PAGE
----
As writers, one of the things that lies at the heart of our intentions is connection. We write books that we want people to read. We share our thoughts, our fantasies, the products of our imagination, sometimes our biggest secrets and the deepest angst in our souls - and we put it all out there for the world to read about.
‘Only connect,’ said EM Forster, and, over a hundred years later, this is still what drives us. And I don’t think this desire is restricted to writers. We all want it. That’s why telephones were invented. It’s why the internet has pretty much taken over the world. It’s why Facebook, Twitter, Instagram, Snapchat etc etc etc are as massively popular as they are. They allow us to reach out, communicate, share, meet, interact…connect.
So what happened? How did these means of connection suddenly become the very things that keep us isolated and disconnected?
Actually, it didn’t happen suddenly at all. It sneaked up on us so gradually that most of us don’t even realise that it has happened to us.
I used to live on a narrowboat on the canal. I remember the day BT put a line across the farmer’s field and I plugged a phone into it. Out there, on a boat on a canal in pretty much the middle of nowhere, I was connected. It was incredible. (Till the day the farmer ploughed his field and cut the line to shreds – but that’s a different story.)
I remember my first
mobile phone. I remember the first time someone showed me how to send an email
– and my awe at the notion that the recipient could read it from anywhere in the
world moments later. It was all very new at that time, and I’m glad that I am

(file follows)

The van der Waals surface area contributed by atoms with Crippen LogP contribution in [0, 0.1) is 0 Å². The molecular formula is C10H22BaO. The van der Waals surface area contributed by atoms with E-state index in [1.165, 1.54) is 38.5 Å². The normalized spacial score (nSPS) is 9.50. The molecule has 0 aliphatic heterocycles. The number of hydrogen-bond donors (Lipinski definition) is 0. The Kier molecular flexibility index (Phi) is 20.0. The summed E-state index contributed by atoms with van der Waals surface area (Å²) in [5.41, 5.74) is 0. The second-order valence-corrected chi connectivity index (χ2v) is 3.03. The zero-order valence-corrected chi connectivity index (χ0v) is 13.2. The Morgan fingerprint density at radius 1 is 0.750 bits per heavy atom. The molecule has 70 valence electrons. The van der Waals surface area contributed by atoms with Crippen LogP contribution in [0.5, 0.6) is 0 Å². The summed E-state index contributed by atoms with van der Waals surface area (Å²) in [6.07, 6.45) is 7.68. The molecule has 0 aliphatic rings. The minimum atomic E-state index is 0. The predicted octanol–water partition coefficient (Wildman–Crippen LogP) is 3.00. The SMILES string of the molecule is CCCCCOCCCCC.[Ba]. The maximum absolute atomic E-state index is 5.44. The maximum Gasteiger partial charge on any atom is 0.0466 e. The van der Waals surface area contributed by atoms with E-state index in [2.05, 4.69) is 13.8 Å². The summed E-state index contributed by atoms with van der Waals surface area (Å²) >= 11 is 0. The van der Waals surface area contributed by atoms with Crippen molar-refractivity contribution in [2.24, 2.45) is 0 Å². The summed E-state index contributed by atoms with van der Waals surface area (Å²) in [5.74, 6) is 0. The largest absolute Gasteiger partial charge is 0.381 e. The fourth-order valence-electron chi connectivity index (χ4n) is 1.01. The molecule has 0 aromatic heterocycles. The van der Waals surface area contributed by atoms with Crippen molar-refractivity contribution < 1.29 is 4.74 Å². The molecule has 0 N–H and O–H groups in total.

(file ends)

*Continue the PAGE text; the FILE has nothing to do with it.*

part of a generation that still remembers a time before these things were taken for granted. I still am in awe of the internet and what we can do with it.
|Me on my beloved boat, Jester. Crikey, my hair was short back then.|
But sometimes I wish we could all take a couple of steps back.
Phones today can do SO much – and the problem is that, nowadays, we so often use them to separate ourselves from the world around us, rather than connect us to it.
A couple of examples.
I was catching a train yesterday. Whilst I waited for my train, I looked around. On the platform opposite there were about eight people. A few of them in pairs and a few on their own, waiting for the same train. EVERY SINGLE ONE of them was looking at their phone. Every one. Not talking to the person they were with. Not smiling at a stranger. Not noticing anyone or anything around them. Each of them was locked away on their own with their screen.
The night before that, I’d been to a Lady Gaga concert. (It was amazing, by the way. The woman is utterly bonkers but WOW – what a show she puts on!)
The best decision my partner and I made (other than to buy 'Early Entry' tickets and get a great spot!) was to leave our phones at home. We met a couple of guys on our way in and became instant friends. The four of us watched, listened, sang, danced and loved every minute of the concert. I took it all in. Gaga, the dancers, the crowds, the outfits, the music. I was there.